More AngloSpheric Election News

UPDATE: Apparently, I misread the results.  The Conservatives now control 157 of 279 local councils, and have over twice as many locally elected councilors as Labour.

As my fellow AngloSpheric fan, an Australian friend of mine, had pointed out to me, local councils are, in the absence of anything like states, the training ground for up-and-comers.  Much like the Republicans with their state legislators here, the Tories now have a far more substantial farm system than Labour.

Also, the Lib-Dems weren’t the only ones who backed AV.  Perhaps surprisingly, Labour did as well.  That, along with the fact that the Scottish Parliament now has an SNP majority at the expense of Labour, has got to be embarrassing.

The UK held its local elections yesterday, and the Tories have done exceedingly well, their coalition partners the Lib-Dems, not so much.

The Conservatives now look to hold 87 town councils, three short of a legally irrelevant but symbolically important majority.  Most governments lose seats in these elections, and that the senior coalition partner is gaining votes and seats, especially in a time of cuts, is remarkable.

Their coalition partners, Nick Clegg’s Liberal Democrats, are not as happy.  They’re getting swamped by lefty voters returning to Labour.  That the Tories improved their position at the same time indicates that the center has at least stayed with the Conservatives, while the left is punishing the Lib-Dems for their role in the coalition.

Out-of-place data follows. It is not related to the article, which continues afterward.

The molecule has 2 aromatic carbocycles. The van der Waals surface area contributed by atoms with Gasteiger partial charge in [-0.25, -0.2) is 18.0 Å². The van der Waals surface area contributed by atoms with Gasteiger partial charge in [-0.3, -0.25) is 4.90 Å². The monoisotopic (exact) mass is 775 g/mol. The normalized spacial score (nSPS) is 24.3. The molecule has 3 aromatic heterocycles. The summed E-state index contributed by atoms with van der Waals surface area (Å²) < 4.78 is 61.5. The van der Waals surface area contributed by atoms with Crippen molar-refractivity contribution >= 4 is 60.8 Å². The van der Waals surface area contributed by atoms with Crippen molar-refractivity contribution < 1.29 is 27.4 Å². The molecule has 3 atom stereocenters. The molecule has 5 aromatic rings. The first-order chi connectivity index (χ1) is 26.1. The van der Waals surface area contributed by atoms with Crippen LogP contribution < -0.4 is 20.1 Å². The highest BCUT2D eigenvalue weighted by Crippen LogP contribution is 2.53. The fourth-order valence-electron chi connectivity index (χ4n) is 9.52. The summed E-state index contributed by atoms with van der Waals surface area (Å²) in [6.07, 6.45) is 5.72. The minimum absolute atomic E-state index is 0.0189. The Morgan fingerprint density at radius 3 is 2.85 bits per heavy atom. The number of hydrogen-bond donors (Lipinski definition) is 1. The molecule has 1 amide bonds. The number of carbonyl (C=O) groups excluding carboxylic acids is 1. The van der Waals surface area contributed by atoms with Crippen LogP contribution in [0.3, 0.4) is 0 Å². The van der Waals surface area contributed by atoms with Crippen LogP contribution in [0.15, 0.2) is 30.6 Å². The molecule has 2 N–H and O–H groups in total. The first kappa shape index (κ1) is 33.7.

Apparently, David Cameron has put the word out that there will be no spiking the football, with the Tories focusing on the fact that even a resurgent Labour controls only half as many councils as the Conservatives, and have failed to see many supposedly safe left seats return to form. Since Cameron probably isn’t ready to call new elections yet, this will allow the center of gravity of the coalition to shift towards him without breaking it up in pique, and will make Clegg even more dependent on Cameron’s goodwill.

Perhaps in the next elections, the UK will follow their Canadian brethren and decided to give the blue an outright majority, to let Cameron be Cameron, so to speak.

Also big news was the crushing defeat of the referendum to replace First Past the Post with Alternative voting.  It looks as though it will win somewhere around 10 constituencies in the entire country, going down by about 70-30.  Things are often not as bad as they look in defeat, but in this case, I think they are.  If the Lib-Dems’ baby had done well in spite of their own loss, or if the voters had declared confidence in them (giving them more credibility with which to make the case), it might have been back for another run soon.  As things stand, when the voters burn the message and shoot the messenger, it ain’t good news for either.


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